If you’ve been diagnosed with diabetes, then it’s likely that your GP and diabetes nurse have made it clear: your feet are at risk, and you must look after them carefully. But what are they at risk of – why is foot care so important – and of all the areas of the body to be concerned about, why the feet?

Today, Australia’s leading podiatry team here at My FootDr answer these questions and show you why your body will endlessly thank you for taking the time to look after your feet. 

First Thing’s First: Why The Feet?

The symptoms of diabetes often begin in the feet first as they are the furthest away from our heart and spine, making them prone to poor circulation and nerve damage. This makes your feet vulnerable to a number of problems that can quickly turn serious – and even limb-threatening – without the right care and attention.

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When you’re newly diagnosed with diabetes, it’s easy to feel overwhelmed with large amounts of new information. From what foods should be avoided and the regular blood sugar monitoring, to learning and understanding the signs that something isn’t right, to how to best protect your health so that serious problems don’t develop – it can be a lot for a person to take in. 

Foot problems pose a large risk to the health of those with diabetes, yet many remain unaware of the dangers, are unable to reach their feet to adequately care for them, or may place their foot health on the backburner while they navigate coming to terms with the other aspects of their diabetes.

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Aside from managing injuries, improving running performance is one of the reasons patients come to us for orthotics. We understand the many goals that runners have – from maintaining their comfort over long distances when their feet start to tire and technique may drop off, to overcoming the vulnerabilities created by their gait or foot type to keep running pain-free – to gaining a competitive edge and beating their personal bests. Here is how orthotics can work to help runners run better, for longer – and help leave them feeling great on their feet after their run.

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Foot pain from running
Foot Pain When Running

As podiatrists with a keen interest in sports medicine, we see and treat thousands of runners every year with a common problem: foot pain that comes on during or after running

Given that running can exert a force of up to three times your bodyweight when your foot strikes the ground1, and you take approximately 1212 steps per kilometre when running at 7.5 min/km2, this can place some hefty demands on your feet during every run you do. So, it’s not surprising that up to 70% of recreational and competitive runners sustain injuries during any given year.3

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Recently retired or counting down the days? While the thought of retirement and being able to spend our days enjoying activities like golf, long walks and ample time with the grandkids is very exciting, there’s an unspoken catch: to maximise your involvement in all the physical activities you enjoy, you’ve got to stay mobile and comfortable on your feet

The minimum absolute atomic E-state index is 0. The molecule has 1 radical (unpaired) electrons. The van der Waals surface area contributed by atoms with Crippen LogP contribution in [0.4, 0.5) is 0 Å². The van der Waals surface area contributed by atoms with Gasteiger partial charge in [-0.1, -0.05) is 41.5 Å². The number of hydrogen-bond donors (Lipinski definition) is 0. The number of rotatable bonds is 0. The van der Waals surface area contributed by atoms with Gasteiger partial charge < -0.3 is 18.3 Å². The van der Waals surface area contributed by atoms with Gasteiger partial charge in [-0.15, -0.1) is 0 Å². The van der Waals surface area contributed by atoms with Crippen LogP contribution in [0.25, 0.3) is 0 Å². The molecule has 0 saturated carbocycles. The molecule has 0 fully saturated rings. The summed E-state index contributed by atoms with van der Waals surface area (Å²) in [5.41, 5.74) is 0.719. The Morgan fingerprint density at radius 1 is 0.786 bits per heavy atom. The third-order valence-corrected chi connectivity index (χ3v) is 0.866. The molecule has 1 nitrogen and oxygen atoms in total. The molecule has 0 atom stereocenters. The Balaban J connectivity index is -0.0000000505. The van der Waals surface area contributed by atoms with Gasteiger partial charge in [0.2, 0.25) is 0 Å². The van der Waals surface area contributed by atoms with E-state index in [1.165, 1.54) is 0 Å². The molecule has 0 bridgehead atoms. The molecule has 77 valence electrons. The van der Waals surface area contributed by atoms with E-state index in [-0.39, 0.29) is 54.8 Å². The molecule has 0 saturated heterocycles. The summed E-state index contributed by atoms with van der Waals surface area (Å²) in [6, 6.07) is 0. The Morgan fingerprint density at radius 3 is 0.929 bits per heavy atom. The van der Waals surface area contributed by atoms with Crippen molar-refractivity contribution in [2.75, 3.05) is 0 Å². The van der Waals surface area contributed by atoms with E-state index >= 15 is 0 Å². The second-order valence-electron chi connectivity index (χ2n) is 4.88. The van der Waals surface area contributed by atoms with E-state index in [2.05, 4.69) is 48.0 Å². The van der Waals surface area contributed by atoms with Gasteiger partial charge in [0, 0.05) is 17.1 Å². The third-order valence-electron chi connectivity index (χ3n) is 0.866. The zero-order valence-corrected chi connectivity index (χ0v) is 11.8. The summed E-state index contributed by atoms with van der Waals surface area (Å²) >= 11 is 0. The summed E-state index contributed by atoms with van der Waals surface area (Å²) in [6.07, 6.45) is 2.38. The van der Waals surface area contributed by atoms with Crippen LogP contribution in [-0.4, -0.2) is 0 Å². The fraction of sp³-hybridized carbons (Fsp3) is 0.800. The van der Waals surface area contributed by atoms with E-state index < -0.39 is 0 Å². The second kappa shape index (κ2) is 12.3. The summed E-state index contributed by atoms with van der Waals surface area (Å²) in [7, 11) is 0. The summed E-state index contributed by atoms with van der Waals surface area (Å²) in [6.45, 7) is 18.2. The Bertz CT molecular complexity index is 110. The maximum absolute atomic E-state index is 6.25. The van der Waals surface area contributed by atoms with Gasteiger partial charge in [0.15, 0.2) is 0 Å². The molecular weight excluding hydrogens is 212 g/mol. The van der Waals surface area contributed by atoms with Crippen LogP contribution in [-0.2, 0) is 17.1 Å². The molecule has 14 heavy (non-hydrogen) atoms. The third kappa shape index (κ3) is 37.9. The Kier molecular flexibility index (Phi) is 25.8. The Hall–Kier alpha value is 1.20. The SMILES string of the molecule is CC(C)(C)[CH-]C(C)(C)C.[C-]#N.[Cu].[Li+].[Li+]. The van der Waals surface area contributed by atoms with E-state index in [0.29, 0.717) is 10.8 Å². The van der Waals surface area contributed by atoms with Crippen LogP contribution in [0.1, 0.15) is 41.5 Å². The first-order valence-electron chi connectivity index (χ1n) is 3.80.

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Changes to feet as getting old

Does the ground feel firmer and less forgiving than it used to?

Do you struggle to find comfortable shoes – or ones that are wide enough for your feet?

Do your feet often swell and you’re not sure why?

All these changes, alongside many others, can be explained by the natural changes our feet go through as we get older. Thankfully, these changes don’t have to mean putting up with aches and pains in our everyday lives – especially if these symptoms are affecting our ability to move, stay independent, and do the things we love. Our podiatry team helps older adults stay active and pain-free on their feet every day – and today we’ve shared seven common changes to your feet that you may experience as you age.

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Podiatry Falls PreventionApproximately 200,000 Australians are hospitalised every year as a result of having a fall. Bone fractures are the most common type of injury resulting from a fall. While falls are most common in those aged over 65, young males aged 5-24 years are also particularly prone to falls.

Regardless of your age, activity levels or health status, helping prevent falls is an important part of what we do here at My FootDr.

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Swollen feet
Pregnant woman sore feet

Are you an expectant mum with a sudden onset of foot and leg pains or problems? Research shows that expectant mums tend to have a surge of hip, knee and foot pain during the second and third trimesters, which can linger into the postpartum period. 

As a result, our podiatrists here at My FootDr work extensively with new and expectant mums to help manage their foot pain and keep them comfortable on their feet, so they can focus on caring for their little ones without being held back. Here are six common complaints we see in pregnancy and why they occur.

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  • Noticed white spots appear on your toenails that never used to be there?
  • Removed your nail polish to find that your nails look more spotty and less healthy?
  • Worried about what white spots on the nails mean?

If your toenails are looking spotty, patchy or discoloured, you’re not alone. This is a concern raised by many patients that are worried about the spots progressing to affect the entire nail, spreading to the rest of the toes, and those wanting to restore the appearance of their toenails to one that is clear and healthy.

Here are the top five causes for white marks on toenails.

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